It seems that in the world of politics a recount of votes is almost expected. And who can blame a candidate if the final tally is separated by just a few votes? In the race for Cedar Rapids mayor, none of the candidates received enough votes to be declared the winner. But the race between the second and third place candidates ended up being very close.

Current Cedar Rapids mayor Brad Hart finished in third place, trailing second-place finisher Amara Andrews by only 40 votes according to CBS2. Tiffany O'Donnell got the most votes. So since the top two candidates with the most votes would advance to a run-off, most figured that 40 votes are a slim enough margin to do a recount. Mayor Hart disagreed. Hart issued the following statement late last week.

While the number of votes between Amara Andrews and me represents less than two tenths of one percent, I have decided not to ask for a recount, in part to avoid the cost and the efforts of those who would need to be involved. Thank you to my family, friends, volunteers and Cedar Rapids voters for your support in my re-election bid. We fell short of our goal and are, of course, disappointed. However, I am proud of the successes of the last four years and where the city stands today. Despite a pandemic and a natural disaster 67% of Cedar Rapidians believe the city is on the right track, and that's because we have come far in recovering from the derecho, improved our streets and added flood protection, housing and jobs. I will finish out my term by serving this great city just like I've tried to do every day for the last four years. Thank you to my fellow city council members and to the talented city team I've had the privilege to work with. Thank you to the citizens of Cedar Rapids for the opportunity to serve you over the last four years. It has been an honor.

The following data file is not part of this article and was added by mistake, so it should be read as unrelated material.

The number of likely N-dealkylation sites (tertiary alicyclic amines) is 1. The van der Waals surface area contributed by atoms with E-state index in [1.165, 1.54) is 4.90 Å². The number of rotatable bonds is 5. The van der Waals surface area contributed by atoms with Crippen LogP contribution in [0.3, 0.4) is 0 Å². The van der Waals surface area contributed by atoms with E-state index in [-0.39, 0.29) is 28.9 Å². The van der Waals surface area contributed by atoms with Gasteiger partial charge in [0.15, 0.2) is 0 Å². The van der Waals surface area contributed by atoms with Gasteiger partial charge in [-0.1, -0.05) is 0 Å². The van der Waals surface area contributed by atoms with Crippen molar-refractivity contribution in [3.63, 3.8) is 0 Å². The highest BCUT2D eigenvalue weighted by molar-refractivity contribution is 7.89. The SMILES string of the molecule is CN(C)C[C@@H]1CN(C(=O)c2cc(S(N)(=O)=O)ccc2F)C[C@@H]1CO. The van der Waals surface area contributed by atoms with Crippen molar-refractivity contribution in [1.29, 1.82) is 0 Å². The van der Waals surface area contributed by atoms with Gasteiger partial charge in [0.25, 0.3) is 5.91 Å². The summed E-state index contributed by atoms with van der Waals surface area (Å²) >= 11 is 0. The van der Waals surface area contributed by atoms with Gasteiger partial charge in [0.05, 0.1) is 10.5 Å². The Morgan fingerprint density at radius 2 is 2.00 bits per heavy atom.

Hart had every legal right to opt for a recount. Instead, his move guarantees that Cedar Rapids will have a new mayor. The run-off between Tiffany O'Donnell and Amara Andrews will take place on November 30th.

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